My parents had alittle party at my home that evening with the other guy’s parents, card games and cocktails, and compared notes on what we had taken for our “Big night in the woods”, they knew we had forgotten any food or water and guessed we would be home soon, but they saw our campfire burning late into the night…

      My Mother was so impressed with our outdoor skills, she had us hunt-up a bunch for the next weekend when she had another party with the frog-legs as the “Guest-of-Honor” served with ginsing tea…

      The three of us still hunt and fish to this day and are best friends… and sometimes have a “frog Feast”, to the confused looks from our women… hehehe…

    • skinner biscuitskinner biscuit
      Post count: 250

      When I was a teenager, me and a neighbor of the same age rode his motor bike to some ponds about a mile from our homes.School was closed due to about 6″ of snow on the ground.We came to a spot where we had to cross some deadfalls across the water.I told him to be careful not to step on the same log, which he preceded to do.We sink to our knees with the log ready to roll out beneath us.I see panic in his eyes when he lunged at me, sending us both up to our necks in freezing water.Now he’s trying to climb on top of me! I hit him hard in the mouth, he comes to his senses, I look him in the eye and say “Lets get out of here ok “he nods.We swim to the bank, crawl out and made out way to the bike.A cold ride home, hot shower, soup and toast by the fire, then lay in bed under many blankets. After a few hours I could still feel the cold in my bones.Though not a wildernesses tale the outcome could have been much worse.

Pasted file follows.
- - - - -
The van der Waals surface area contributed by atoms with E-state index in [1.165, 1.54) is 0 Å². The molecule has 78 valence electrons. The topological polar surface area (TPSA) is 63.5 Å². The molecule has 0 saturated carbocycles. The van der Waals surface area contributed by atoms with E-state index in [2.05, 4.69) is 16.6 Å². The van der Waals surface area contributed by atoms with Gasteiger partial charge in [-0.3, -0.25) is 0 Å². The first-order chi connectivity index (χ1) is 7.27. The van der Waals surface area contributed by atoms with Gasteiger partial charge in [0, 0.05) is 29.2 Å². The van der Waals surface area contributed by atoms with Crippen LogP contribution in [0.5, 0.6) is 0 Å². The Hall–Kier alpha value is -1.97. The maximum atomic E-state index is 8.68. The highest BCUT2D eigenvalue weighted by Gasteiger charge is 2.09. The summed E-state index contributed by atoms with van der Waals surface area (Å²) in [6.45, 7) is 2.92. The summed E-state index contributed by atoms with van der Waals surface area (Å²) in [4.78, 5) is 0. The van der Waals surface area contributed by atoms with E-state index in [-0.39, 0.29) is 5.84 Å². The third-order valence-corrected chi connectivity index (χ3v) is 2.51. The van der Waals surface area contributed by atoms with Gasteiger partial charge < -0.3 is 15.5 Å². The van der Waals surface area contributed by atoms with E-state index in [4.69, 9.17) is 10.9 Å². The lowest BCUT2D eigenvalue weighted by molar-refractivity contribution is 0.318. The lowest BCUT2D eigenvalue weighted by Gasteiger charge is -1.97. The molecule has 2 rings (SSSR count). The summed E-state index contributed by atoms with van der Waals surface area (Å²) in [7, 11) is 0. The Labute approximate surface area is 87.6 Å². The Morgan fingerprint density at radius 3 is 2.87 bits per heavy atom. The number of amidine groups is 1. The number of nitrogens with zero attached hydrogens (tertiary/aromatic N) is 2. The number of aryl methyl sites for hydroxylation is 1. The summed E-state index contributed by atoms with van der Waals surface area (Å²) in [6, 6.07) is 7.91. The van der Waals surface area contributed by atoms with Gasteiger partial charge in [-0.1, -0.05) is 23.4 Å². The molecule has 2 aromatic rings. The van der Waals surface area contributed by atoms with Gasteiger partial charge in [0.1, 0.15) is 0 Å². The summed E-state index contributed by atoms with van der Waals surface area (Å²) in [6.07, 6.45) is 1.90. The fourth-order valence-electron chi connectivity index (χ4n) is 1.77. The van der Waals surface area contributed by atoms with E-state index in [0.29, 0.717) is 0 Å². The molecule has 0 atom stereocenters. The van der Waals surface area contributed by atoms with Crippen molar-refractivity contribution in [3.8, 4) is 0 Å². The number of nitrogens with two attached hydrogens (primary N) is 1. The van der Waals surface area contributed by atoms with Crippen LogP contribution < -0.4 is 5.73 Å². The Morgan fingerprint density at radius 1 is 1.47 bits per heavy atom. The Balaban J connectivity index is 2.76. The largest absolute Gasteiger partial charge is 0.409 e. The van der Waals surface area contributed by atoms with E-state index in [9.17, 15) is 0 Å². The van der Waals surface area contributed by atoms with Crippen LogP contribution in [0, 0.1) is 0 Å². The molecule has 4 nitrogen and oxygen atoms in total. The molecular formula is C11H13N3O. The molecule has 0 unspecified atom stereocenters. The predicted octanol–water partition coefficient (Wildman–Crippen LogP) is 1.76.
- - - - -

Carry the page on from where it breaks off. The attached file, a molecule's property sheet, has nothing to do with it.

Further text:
• James HarveyJames Harvey
      Post count: 1130

      I’m enjoying the tales guys, although I’m a little perturbed that all yours start with “when I was a kid/teenager”. Am I the only one still making dumb mistakes as a grown up?? 😆

      Skinner, I’ve heard that hitting people freaking out in the water can shock some sense into them from a number of sources (my wife, a rescue certified scuba diver is one) but I think you’re the first person I’ve spoken to that’s actually done it. Glad to know it works!